Okay, I admit it. I’m a sucker for brochures, booklets, diaries, etc. when I’m traveling. That’s why I like to drive. The trunk is always way, way lower on my return trip.
This, unfortunately, remained true even after I discovered the internet where so much information is at my fingertips. There’s still nothing like glancing through all my shelves when it’s time to blog. I always find such neat little tidbits that might well escape me when I’m searching a particular subject on the internet.
This time, my eyes rested on a booklet, “Central City, the Richest Square Mile on Earth and the History of Gilpin Count” by Darlene Leslie, Keller Rankin-Sunter and Deborah Wightman.
Or course, the title caught my interest first. I knew immediately it had to do with gold mining, which is one of my favorite subjects. I think it’s the gambling blood in me but also because it was so responsible for the growth of the west. I’ve always been fascinated that the gold rush not only lured gold seekers from throughout the United Sates but also hopefuls from throughout Europe and Asia. A dozen languages were often spoken in mining camps. Talk about your melting pot.
The “Richest Square Mile on Earth” has details I’d not read before or didn’t recall. I remember exactly when I bought it. I was to attend a RWA board meeting in Denver and had decided to go several days early and drive up to one of the old gold towns. I wasn’t deterred by what turned out to be a driving snow storm and had a marvelous time. As for the book, it must have been the few paragraphs that attracted my attention to this particular publication. “In May of 1859, the Little Kingdom of Gilpin (County)” was born as the cradle of Colorado history and the cultural and economic center of the west.” It covers Black Hawk, Central City, Navadaville, Rollinsville and Russell Gulch.
Annual production of precious metals grew rapidly after gold was found and in 1870 it was estimated at $1 million dollars. By 1880 it rose to more than $2 million annually, by 1890 to $3 million and by the early 1900s production topped out at more than $4 million dollars annually.
That doesn’t seem so much today. But look at the wages of that day. But first, this admonition from the time. “Coloradoans, as a class, are working people, always busy. It is no place for drones. There is always work of some kind for those who honestly seek it. Make a name for honesty, sobriety and reliability, and you can soon attain any position and salary that your abilities will warrant. If you are not such a person, stay away from Colorado, and let your friends, if you have any, support you in idleness.”
After that pithy warning from the past, the authors list the wages paid in 1881: Railroad laborers, $1.50 – 2.25 per day; blacksmiths and roofers, $2.00 – 3.00 per day; coal miners, $.75 to $1 per ton; clerks, $1 to 5 per day by ability; sawmill men, $1.50 – 3.50 per month with board; harness makers, $2.00- 2.25 a day; dining room girls, $20-30 per month & board (cooks and girls for private families are in great demand); Laundresses, $20 – 30 a month; farm boys, $10 to 15 per month.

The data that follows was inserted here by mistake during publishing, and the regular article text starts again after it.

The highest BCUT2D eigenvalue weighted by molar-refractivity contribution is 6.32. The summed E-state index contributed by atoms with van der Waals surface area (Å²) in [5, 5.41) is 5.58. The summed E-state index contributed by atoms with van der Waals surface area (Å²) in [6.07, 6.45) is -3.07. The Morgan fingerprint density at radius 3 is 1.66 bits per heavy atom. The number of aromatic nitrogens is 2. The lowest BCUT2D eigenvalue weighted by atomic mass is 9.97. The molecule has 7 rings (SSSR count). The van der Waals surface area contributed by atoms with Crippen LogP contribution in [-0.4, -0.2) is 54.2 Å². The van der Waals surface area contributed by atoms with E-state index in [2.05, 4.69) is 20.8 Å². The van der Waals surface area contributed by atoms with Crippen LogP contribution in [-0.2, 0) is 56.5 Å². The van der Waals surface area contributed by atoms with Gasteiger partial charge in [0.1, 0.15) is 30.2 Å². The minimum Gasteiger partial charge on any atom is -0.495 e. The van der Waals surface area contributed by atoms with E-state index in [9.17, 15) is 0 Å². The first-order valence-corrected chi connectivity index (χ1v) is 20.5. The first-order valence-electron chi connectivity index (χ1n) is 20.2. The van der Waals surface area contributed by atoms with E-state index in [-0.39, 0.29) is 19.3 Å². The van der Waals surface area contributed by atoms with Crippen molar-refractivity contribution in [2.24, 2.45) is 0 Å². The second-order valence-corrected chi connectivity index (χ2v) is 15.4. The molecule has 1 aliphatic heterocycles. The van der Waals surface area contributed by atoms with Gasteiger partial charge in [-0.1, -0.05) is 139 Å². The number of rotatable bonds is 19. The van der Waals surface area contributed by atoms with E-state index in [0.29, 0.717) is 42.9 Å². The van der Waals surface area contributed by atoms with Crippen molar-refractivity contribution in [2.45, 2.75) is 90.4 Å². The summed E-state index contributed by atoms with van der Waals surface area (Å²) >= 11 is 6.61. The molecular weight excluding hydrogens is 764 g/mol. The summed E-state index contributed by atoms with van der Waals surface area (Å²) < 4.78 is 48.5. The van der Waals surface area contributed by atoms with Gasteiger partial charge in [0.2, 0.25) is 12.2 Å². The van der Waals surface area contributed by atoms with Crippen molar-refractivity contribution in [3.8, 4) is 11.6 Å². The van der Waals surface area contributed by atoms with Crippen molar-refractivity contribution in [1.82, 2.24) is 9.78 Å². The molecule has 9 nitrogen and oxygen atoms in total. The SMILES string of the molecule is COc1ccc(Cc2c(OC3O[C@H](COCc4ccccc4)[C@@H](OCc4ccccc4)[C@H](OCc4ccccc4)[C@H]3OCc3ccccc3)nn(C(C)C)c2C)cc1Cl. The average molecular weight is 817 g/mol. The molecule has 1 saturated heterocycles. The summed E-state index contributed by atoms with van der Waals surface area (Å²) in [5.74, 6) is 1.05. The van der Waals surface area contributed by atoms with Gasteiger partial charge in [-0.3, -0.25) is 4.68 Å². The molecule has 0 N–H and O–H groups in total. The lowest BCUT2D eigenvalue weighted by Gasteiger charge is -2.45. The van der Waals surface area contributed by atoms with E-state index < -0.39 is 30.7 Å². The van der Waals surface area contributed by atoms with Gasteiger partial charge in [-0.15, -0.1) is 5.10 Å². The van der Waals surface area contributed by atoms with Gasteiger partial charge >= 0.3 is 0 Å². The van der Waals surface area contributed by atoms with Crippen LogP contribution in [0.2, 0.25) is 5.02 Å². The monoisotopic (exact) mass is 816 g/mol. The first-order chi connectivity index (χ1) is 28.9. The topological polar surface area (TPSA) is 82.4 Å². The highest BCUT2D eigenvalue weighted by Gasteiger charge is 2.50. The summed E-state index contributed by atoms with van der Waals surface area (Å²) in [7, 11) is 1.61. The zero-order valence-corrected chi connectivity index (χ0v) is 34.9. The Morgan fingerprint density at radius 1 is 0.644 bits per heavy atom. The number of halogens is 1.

Another admonition is at the end of the list: “Above all things, don’t come to Colorado unless you are determined to make a good honest record. Keep away from the gambling houses, bar-rooms and bagnios and you are all right. Visit them and you are lost, maybe, with your ‘boots on.’”
Prices for goods were in line in the salaries. Overalls were $.75 each while drawers went for $.50 and fine white shirts for $1.25. A “tonsorialist” (barber) charged $.75 for a shave and haircut. A lecture on Darwinian Theory was $1.00.
To protect the honest citizens of a mining community, a Miners’ Court was formed and developed a “criminal code.” The first section of the code declared that anyone convicted of willful murder, “shall be hung by the neck until he is dead.” The second section proclaimed that any person guilty of manslaughter, or homicide, shall be punished as a jury directed.
The third section said any person “shooting or threatening to shoot another, using or threatening to use any deadly weapons, except in self defense, shall be fined a sum not less than fifty nor more than five hundred dollars, and receive, in addition, as many stripes on his bare back as a jury of six men may direct, and be banished from the district.”
There were more sections, but you get the idea. Justice was sure and harsh. The local newspapers often reported it as such. “Load up your shotguns. There have been three attempted robberies,” according to the Daily Register.
Also reported by the Register, “Tramps are becoming numerous. A little cold lead would do them good.”
And how could you have an old mining town without ghosts? Gilpin County has a number of them, including the spirit of a Buddhist monk who inhabits a house originally built as a Buddhist Temple. The current owners of the house say he resides in a corner behind a large mirror and, when he appears, has a pleasant smile. The same house is also inhabited by the ghost of a young girl who was killed by accident in the same house. Her mother and father were arguing in the front yard. Her mother was holding a cast iron frying hand and threw it at her husband. It went through the French windows are struck the child in the head. The theory is that the monk stays behind to look after her. Or it could be that, since the Buddhist temple was used for years as a parlour house, the monk is there to protect some lost souls.
These are the kind of details that a writer relishes, that puts authenticity in the story she, or he, tells. It’s why I keep returning to those wonderful little booklets, to the diaries you can only find only in the towns they celebrate. The internet is a wonderful tool, but nothing can really replace all those treasures that weighed down my trunk.